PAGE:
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Ethanol Companies are In BIG Trouble

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September 10, 2008 – Comments (5) | RELATED TICKERS: VSE , PEIX

If you own shares in companies that produce ethanol, either in CAPS or in real life (yikes), you should pay very close attention to this post.  If McCain becomes the next president of the United States, these companies are in BIG trouble. 

Earlier this week the U.S. Secretary of Agriculture, Ed Schafer, said that a reduction in ethanol subsidies is needed and that the ethanol industry must become self sustaining. Further, he was reported to have said that ethanol companies have made subsidies a part of their business models and this is a mistake.

This statement reflects a shift in Republican policy regarding ethanol from George Bush who was a strong proponent of ethanol to the new Republican leader John McCain who opposes federal ethanol subsidies. The Secretary of Agriculture apparently has received the message, “it is no longer business as usual” concerning unlimited support for the ethanol industry.

Warning signs are flashing that there is a major shift underway concerning the position of the Republican Party with respect to ethanol as the leadership of the party passes from George Bush to John McCain.

Just the threat a new Republican Administration could bring a halt to the current policy of subsidizing U.S. ethanol production is likely to further the crush ethanol companies and put a cap over corn prices for at least the next two months.  While lower corn prices are not great news for companies in the ag sector, in the long run I strongly believe that companies like Monsanto, Sygenta, and Deere will be fine...though anyone looking to buy them may get a better entry point.  This is good news for inflation, in the short run, because it means that food prices may fall, or at least stabilize. 

This, combined with the recent drop in the price of oil, should help to ease inflation.  Furthermore, the government wants mortgage rates to drop so that the housing market will stabilize.  A hike in the Fed Finds rate, while it is not directly tied to mortgage rates, will make that goal difficult to achieve.  Both of these factors make it extremely unlikely that the Federal Reserve will raise interest rates any time soon...as I have been saying for months.  One would think that at some point people will realize this and the U.S. dollars rise should slow, if not stop completely.

Deej

5 Comments – Post Your Own

#1) On September 10, 2008 at 12:26 PM, awallejr (79.37) wrote:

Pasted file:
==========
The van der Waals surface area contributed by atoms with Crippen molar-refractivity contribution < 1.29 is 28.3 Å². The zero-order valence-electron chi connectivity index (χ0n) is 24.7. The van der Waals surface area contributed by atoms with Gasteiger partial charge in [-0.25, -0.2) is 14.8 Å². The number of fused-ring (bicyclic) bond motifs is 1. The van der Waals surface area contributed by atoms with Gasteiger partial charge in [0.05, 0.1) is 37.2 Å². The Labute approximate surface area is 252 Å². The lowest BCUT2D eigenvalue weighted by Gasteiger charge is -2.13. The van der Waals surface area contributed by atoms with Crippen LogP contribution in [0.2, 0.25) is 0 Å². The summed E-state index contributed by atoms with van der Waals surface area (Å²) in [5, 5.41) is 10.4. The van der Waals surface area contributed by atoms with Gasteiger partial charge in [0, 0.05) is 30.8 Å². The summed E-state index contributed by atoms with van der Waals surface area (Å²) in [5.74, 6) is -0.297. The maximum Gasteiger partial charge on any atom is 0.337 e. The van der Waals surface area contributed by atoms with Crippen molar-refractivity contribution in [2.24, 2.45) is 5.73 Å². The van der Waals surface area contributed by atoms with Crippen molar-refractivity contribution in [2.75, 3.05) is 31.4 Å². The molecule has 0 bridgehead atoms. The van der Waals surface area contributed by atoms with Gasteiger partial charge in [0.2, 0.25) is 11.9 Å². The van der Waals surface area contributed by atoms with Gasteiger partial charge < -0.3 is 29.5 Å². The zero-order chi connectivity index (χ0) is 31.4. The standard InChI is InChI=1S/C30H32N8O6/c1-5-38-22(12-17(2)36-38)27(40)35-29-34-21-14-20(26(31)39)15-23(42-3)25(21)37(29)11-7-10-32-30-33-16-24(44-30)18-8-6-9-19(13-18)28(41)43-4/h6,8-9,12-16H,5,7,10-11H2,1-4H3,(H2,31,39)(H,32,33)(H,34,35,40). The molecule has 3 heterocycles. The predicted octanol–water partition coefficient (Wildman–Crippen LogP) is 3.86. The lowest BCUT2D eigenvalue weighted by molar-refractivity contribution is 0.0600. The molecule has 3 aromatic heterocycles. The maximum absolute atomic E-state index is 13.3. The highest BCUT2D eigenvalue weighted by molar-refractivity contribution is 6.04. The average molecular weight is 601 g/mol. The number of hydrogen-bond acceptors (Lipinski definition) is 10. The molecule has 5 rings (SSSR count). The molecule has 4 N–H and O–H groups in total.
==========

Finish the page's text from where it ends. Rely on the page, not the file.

I pretty much take what politicians say during campaigns with a grain of salt.  Like it or not I think we are stuck with ethanol.  It basically will make-up about 10% of our gasoline supply.  So stop ethanol and you WILL see gas prices spike up accordingly.  Only way to deal with getting rid of this product is by slowly replacing it with something else less expensive, which I don't see short term.

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#2) On September 10, 2008 at 1:37 PM, FleaBagger (28.18) wrote:

The 10% thing hasn't been fully phased in yet, and could easily be reversed if we have a president pushing for sanity on that front.

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#3) On September 10, 2008 at 1:50 PM, cwlawrence (< 20) wrote:

What about VRNM? It produces ethanol, but not from corn; rather it is from wood chips and sugar cane waste. The stock is down (I do own quite a bit - ouch) but I believe that once the market realizes a) the John McCain will not be the next prez and b) VRNM's ethanol does not come from corn and c) VRNM already has a successful production facility and $90 mil. from BP the stock should pop nicely.

I may buy more at these levels. Any thoughts?

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#4) On September 10, 2008 at 1:50 PM, cwlawrence (< 20) wrote:

What about VRNM? It produces ethanol, but not from corn; rather it is from wood chips and sugar cane waste. The stock is down (I do own quite a bit - ouch) but I believe that once the market realizes a) the John McCain will not be the next prez and b) VRNM's ethanol does not come from corn and c) VRNM already has a successful production facility and $90 mil. from BP the stock should pop nicely.

I may buy more at these levels. Any thoughts?

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#5) On September 12, 2008 at 2:53 AM, GreenMycon (< 20) wrote:

cwlawrence: I think if you are going to invest in ethanol companies, then it is absolutely necessary to stay away from traditional sugar-based fermentation companies (VSE, etc.).  However, unless I saw significant R&D efforts, including combining thermochemical conversion w/ traditional fermentation, I'd stay away from ethanol.

Even the most promising technologies out there still have their problems, and many top researchers currently believe that cellulosic ethanol is not going to be the next "energy economy."  I'd rather throw my money @ biodiesel companies dealing with glycerol byproducts (Gushan is wicked cheap right now -- although I am slighlty concerned about some things.)  Go read my blog posts on Ethanol -- I think they give a pretty reasonable overview of the technology.

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